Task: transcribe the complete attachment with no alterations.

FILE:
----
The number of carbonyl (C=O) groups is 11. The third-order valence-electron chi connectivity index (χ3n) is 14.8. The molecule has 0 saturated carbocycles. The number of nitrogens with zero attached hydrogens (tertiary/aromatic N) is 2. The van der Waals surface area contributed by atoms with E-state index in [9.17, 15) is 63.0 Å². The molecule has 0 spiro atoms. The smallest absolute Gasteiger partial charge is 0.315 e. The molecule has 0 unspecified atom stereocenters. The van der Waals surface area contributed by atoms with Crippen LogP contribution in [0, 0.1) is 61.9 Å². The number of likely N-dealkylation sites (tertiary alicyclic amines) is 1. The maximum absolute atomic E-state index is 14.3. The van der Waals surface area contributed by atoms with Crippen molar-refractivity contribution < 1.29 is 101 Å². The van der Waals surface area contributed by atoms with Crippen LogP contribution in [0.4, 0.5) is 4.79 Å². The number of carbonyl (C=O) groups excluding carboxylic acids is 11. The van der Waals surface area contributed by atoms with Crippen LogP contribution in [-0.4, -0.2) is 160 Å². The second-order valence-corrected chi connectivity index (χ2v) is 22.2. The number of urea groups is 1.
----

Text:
The number of carbonyl (C=O) groups is 11. The third-order valence-electron chi connectivity index (χ3n) is 14.8. The molecule has 0 saturated carbocycles. The number of nitrogens with zero attached hydrogens (tertiary/aromatic N) is 2. The van der Waals surface area contributed by atoms with E-state index in [9.17, 15) is 63.0 Å². The molecule has 0 spiro atoms. The smallest absolute Gasteiger partial charge is 0.315 e. The molecule has 0 unspecified atom stereocenters. The van der Waals surface area contributed by atoms with Crippen LogP contribution in [0, 0.1) is 61.9 Å². The number of likely N-dealkylation sites (tertiary alicyclic amines) is 1. The maximum absolute atomic E-state index is 14.3. The van der Waals surface area contributed by atoms with Crippen molar-refractivity contribution < 1.29 is 101 Å². The van der Waals surface area contributed by atoms with Crippen LogP contribution in [0.4, 0.5) is 4.79 Å². The number of carbonyl (C=O) groups excluding carboxylic acids is 11. The van der Waals surface area contributed by atoms with Crippen LogP contribution in [-0.4, -0.2) is 160 Å². The second-order valence-corrected chi connectivity index (χ2v) is 22.2. The number of urea groups is 1.